This is a big weekend.
It's the start of ski season in a ski town, and even though the snow is a bit late (fear not; it's coming) Whistler stoke levels are high. And they should be—a lot can happen in a weekend.
Case-in-point: Sylvester Stallone wrote the script for Rocky in three and a half days. That was back in 1975. Sly had just watched a 15-round championship fight between Muhammed Ali and Chuck Wepner (Ali won by TKO).
Stallone attached himself to star in the film, kept the budget low (just over $1 million) and the rest is history. Rocky made over $225 million (that would be about $1 billion at today's box office) and kicked off cinema's current longest-running franchise saga, with the 8th instalment, Creed II, opening this week at the Whistler Village 8.
Creed 2 stars Michael B. Jordan (Black Panther, Creed) as Adonis Creed, the illegitimate son of original Rocky friend/foe Apollo Creed, who was killed in the ring by Russian hardass Ivan Drago in Rocky 4 (arguably the best one).
The first Creed was written and directed by Ryan Coogler (Fruitvale Station), who poured his heart into the film, basing it on his own relationship with his father and crafting a character-based script that both celebrated black excellence and battled stereotypical ideas of masculinity. The film, only Coogler's second feature, was a huge success and paved the way for Ryan to make Black Panther, the biggest hit of 2018. Coogler saved Rocky.
But he's not involved with Creed II; instead new director Steven Caple Jr. (The Land) steps in and pulls off a more-than-adequate sequel. With a plot pulled from Rocky 4, Adonis Creed—now a champ and in love with Bianca (Tessa Thompson doing a bang-up Lisa Bonet impression)—must face off against Viktor Drago, son of the man who killed his father. Dun-duhn-duuhhhhh!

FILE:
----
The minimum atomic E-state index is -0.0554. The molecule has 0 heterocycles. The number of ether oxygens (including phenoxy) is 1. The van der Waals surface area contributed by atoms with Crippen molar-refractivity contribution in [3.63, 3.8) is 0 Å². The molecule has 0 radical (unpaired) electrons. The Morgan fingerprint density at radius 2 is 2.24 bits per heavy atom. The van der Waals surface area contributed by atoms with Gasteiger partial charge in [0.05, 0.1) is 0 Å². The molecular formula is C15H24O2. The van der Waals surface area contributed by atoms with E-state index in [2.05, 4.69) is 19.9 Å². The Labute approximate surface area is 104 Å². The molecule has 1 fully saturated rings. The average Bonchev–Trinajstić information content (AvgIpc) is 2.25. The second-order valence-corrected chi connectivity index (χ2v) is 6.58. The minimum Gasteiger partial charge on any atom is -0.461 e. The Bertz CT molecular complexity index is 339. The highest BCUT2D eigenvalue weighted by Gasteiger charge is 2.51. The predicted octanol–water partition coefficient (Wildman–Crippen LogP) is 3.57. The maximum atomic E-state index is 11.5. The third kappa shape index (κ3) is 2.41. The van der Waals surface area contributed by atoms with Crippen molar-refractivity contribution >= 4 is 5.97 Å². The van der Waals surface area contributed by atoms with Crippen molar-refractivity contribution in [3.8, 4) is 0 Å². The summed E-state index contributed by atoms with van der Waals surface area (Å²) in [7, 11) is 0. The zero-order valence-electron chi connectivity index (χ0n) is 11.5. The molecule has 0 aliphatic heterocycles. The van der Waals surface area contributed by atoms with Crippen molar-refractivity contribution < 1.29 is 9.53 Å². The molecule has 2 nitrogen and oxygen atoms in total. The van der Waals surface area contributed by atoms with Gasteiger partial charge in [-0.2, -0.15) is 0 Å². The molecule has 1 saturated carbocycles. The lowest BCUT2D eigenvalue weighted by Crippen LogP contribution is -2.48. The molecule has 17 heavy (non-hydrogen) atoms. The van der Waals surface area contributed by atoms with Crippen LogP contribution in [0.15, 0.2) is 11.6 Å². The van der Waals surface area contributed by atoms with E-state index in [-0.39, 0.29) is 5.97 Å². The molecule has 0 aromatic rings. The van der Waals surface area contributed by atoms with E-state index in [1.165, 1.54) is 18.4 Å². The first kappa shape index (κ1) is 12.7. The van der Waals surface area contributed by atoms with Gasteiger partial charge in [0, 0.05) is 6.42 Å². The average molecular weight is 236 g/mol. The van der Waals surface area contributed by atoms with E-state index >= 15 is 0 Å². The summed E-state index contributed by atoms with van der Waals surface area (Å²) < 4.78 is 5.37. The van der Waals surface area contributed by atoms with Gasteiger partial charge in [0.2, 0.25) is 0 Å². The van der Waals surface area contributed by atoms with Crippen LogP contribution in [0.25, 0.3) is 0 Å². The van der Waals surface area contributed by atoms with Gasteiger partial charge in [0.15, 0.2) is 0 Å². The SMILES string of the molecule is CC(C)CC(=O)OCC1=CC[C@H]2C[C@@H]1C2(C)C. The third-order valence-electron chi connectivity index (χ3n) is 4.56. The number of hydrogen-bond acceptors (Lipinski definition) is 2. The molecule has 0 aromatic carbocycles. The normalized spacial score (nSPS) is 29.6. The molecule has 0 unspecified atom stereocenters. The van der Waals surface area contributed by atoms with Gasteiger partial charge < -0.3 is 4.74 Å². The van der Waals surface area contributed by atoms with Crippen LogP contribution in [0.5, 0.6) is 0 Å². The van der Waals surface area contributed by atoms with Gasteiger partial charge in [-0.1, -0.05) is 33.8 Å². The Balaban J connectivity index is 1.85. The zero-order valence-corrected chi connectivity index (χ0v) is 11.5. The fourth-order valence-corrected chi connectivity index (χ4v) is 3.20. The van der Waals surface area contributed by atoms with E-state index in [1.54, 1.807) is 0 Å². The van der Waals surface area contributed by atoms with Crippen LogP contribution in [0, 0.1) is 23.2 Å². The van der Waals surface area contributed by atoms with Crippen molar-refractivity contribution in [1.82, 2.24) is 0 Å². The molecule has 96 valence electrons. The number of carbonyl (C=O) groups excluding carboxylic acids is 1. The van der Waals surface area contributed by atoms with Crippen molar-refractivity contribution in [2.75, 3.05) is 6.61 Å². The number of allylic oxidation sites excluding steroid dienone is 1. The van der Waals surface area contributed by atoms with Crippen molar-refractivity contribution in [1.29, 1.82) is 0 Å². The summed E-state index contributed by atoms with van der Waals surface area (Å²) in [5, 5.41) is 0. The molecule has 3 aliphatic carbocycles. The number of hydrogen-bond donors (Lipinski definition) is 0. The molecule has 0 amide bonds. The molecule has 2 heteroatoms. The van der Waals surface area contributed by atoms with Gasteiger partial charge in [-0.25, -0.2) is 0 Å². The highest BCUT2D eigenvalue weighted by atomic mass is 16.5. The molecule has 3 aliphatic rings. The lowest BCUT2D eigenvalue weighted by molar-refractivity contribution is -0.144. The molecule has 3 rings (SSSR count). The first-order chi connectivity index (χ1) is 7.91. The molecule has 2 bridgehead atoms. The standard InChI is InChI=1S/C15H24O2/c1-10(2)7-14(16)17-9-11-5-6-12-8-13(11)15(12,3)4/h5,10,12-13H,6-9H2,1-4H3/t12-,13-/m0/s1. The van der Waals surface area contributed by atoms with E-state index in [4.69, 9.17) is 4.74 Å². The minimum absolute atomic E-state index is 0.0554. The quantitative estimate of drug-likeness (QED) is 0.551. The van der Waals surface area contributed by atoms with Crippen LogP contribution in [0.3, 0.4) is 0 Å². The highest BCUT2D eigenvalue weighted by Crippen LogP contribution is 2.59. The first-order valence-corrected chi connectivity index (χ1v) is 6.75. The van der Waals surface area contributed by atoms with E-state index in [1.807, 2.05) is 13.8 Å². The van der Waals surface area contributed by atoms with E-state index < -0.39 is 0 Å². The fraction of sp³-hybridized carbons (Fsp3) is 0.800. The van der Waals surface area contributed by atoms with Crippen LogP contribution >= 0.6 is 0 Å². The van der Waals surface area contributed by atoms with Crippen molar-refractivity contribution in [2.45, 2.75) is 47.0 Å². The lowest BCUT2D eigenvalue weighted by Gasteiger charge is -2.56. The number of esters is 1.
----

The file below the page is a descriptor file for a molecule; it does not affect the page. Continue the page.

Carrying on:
Turns out Ivan Drago's life went down the shitter after Rocky beat the golubsti out of him on his own turf, and he slid into the Ricky-Bobby philosophy of child raising: if you're not first, you're last.
Ready to salvage the family name, nothing-to-lose Viktor Drago challenges Creed, and the result is an impressive (if predictable) flick with themes of redemption, legacy, family and punching people in the face.
Caple's fight sequences lack the intimacy of Coogler's (hard to match his four-minute 30-second, one-take match in the first one), and it feels like maybe there was opportunity for stronger geopolitical subcurrents, but Creed 2 wisely focuses on character, and underneath the jabs, hooks, and slo-mo connections lies a nice story about two people in love.
Is Rocky Balboa one of the greatest film characters of the past 40 years? (And will Creed 3 feature Mr. T and the future son of "Clubber Lang?") Time will tell.
Also opening this week, Ralph Breaks the Internet (aka: Wreck-It Ralph 2). Directed by Phil Johnston (the dude who wrote Zootopia), this one sees video-game-villain-turned-hero Ralph (voiced by John C. Reilly of Step Brothers and Dr. Steve Brule fame) and his little best friend/car racer Vanellope (Sarah Silverman) venturing beyond their 1980s arcade-game world and out into the utter savagery and depravity that is the World Wide Web.
As the heroes search the metropolis-like internet for ways to purchase the replacement arcade-game part needed to save Vanellope, Phil Johnston and crew serve up a film that is slick, smart, and damn heartfelt. With underlying themes about growing up and growing apart from your friends, Ralph keeps the parents just as engaged as the kids (bring tissues if Up and Inside Out gave your tear ducts a workout; this one hits the mark) and continuously gives the internet the kind of kick in the gnards it deserves without dipping into cynicism or snark (the Disney Princess scene is already a classic).
Ralph is a sequel that surpasses its original.
On the small screen, Netflix's The Ballad of Buster Scruggs is a weird Old West anthology of beautifully dark Coen Brothers' humour, while Crazy Rich Asians is available for rent on iTunes. And the sleeper hit of the week is season one of Mike Judge's Tales from the Tour Bus, an animated hybrid documentary about life on the road in the golden era of country music. It slays.
Happy Opening Day!